Designating the Primary System

The Federal Highway Act provided for a system of public highways not exceeding 7 percent of the total highway mileage in each State. The 7-percent system was divided into primary or interstate roads and secondary or intercounty roads. The 1921 Act required that the primary or interstate highways may not exceed three-sevenths of the 7-percent system, but the State highway departments could use up to 60 percent of Federal-aid funds on these roads. The remaining funds were reserved for the secondary highways connecting or correlating with the primary routes. In addition, the system in adjoining States was to be correlated. As Chief MacDonald put it:

The selection of 7 per cent of the roads of the Nation for future systematic improvement is unquestionably the largest and most important task ever assigned to the bureau.

Even before President Harding signed the legislation, Chief MacDonald asked each State highway department to certify its total public road mileage. They certified a national total of 2,859,575 miles, which meant that the Federal-aid system – the combined primary and secondary systems – would be up to 200,170 miles long.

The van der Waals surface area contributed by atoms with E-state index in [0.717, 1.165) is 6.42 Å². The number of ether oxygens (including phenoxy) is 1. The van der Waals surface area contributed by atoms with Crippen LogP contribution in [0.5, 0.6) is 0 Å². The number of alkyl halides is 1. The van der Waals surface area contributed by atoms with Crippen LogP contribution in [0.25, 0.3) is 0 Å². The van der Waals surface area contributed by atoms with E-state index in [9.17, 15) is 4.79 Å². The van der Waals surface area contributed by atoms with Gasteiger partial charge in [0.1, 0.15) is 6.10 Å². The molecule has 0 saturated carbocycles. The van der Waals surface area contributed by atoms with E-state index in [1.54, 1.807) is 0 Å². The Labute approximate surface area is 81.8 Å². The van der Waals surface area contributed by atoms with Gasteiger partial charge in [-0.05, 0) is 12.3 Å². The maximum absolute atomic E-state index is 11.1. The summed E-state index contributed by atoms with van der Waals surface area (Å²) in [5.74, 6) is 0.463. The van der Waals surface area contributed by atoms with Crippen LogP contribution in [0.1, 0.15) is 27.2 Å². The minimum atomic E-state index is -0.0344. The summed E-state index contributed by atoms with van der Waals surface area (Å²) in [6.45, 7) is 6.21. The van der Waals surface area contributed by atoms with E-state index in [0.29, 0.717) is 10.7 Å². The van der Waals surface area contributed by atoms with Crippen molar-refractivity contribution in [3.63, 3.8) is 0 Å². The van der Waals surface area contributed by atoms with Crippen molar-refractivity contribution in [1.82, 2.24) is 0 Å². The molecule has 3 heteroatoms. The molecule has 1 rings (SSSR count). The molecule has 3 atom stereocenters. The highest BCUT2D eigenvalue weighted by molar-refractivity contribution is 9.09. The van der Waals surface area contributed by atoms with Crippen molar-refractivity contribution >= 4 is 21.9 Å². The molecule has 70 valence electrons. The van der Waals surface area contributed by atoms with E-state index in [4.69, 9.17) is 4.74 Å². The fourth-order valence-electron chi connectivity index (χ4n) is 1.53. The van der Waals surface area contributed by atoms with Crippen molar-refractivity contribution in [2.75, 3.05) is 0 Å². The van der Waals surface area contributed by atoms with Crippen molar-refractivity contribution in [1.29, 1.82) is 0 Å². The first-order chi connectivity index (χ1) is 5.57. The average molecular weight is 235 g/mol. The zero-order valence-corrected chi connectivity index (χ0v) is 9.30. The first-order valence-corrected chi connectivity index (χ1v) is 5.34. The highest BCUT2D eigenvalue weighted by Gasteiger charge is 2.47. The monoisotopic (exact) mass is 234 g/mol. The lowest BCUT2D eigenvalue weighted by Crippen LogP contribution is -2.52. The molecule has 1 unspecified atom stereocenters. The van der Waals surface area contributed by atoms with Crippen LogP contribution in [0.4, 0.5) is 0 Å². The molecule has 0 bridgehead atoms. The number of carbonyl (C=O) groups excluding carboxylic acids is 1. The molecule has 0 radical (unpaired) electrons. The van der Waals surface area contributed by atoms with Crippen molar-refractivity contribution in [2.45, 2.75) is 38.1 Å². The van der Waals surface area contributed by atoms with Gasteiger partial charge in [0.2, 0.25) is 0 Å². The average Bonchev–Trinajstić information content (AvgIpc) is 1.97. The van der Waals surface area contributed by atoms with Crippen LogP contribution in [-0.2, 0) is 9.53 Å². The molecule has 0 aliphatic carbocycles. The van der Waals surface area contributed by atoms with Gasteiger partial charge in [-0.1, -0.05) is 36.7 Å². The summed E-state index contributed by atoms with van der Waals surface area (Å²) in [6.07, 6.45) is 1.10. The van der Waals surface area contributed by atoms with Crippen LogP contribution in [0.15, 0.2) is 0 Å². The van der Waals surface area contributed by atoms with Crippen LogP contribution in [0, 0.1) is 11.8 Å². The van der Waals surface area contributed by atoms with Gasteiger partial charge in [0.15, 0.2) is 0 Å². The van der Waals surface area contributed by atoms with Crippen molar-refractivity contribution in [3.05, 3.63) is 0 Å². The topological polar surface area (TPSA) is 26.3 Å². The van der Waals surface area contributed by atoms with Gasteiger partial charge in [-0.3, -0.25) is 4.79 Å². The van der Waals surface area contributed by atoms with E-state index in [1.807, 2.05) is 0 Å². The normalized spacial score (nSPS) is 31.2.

As soon as the bill was signed, BPR asked the State highway departments to submit maps showing their tentative Federal-aid systems for initial examination.:

At the end of the fiscal year [June 30, 1922] tentative maps showing the systems proposed by the several States had been received from all States except Alabama, Indiana, Minnesota, Mississippi, Missouri, Pennsylvania, South Dakota, Virginia, and Wisconsin.